Part 121

Considered the most restrictive Part to operate under, and that’s the airlines. Some cargo operate under Supplemental Part 121. They have all the complicated FARs and lots of requirements to meet for the FAA. Their companies have to be much more structured and broken down than Part 135 carriers, because most likely they can be a lot bigger.

10066Now, my job is a requirement under Part 121. All airlines must have sufficient aircraft dispatchers for the amount of flights they operate. My license isn’t required for the job I have at a Part 135, and more is added to it, and some is taken away (hopefully that is changing for me). My company prefers to hire people with their dispatch licenses or get them licensed because it’s just safer.

This was just a quick overview. There are tons of differences and lots of FARs that apply to each. I’ve spent my fair time with my nose stuck in the FAR/AIM FC, and it’s worth doing some studying straight from there if you’re ever interested in working for an airline or charter company in any capacity. Maybe one day I’ll break it down further, if people would appreciate that.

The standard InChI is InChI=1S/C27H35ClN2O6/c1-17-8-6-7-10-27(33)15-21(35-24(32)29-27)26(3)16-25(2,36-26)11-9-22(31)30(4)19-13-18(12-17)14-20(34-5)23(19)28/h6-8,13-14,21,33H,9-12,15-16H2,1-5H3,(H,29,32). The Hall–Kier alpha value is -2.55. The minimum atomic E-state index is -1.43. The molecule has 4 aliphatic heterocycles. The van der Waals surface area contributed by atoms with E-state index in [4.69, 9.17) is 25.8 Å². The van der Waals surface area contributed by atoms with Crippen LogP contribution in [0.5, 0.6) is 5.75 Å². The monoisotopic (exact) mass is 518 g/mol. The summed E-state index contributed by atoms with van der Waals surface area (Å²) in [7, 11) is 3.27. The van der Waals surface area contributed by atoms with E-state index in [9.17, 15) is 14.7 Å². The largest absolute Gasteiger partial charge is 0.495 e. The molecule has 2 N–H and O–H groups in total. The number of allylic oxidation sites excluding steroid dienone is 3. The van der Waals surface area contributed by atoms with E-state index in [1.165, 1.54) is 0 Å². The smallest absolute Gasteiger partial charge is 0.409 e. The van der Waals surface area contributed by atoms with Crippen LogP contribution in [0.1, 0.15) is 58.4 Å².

I’ve recently got to sit in the cockpit and cabin of a few of our private jets! I definitely avgeeked out. I’ll be sharing more about those jets later!

Career in Aviation

I’m happy to announce that I have successfully switch careers and now am working in aviation! I worked extremely hard and with a bit of good timing within two weeks after my checkride I got hired!

It’s been a whirlwind of a two weeks since I was hired since I had to move halfway across the country and be ready to start. Luckily, in a way, being unemployed help so I could focus on what I needed to do for the move. But first, the process of getting hired.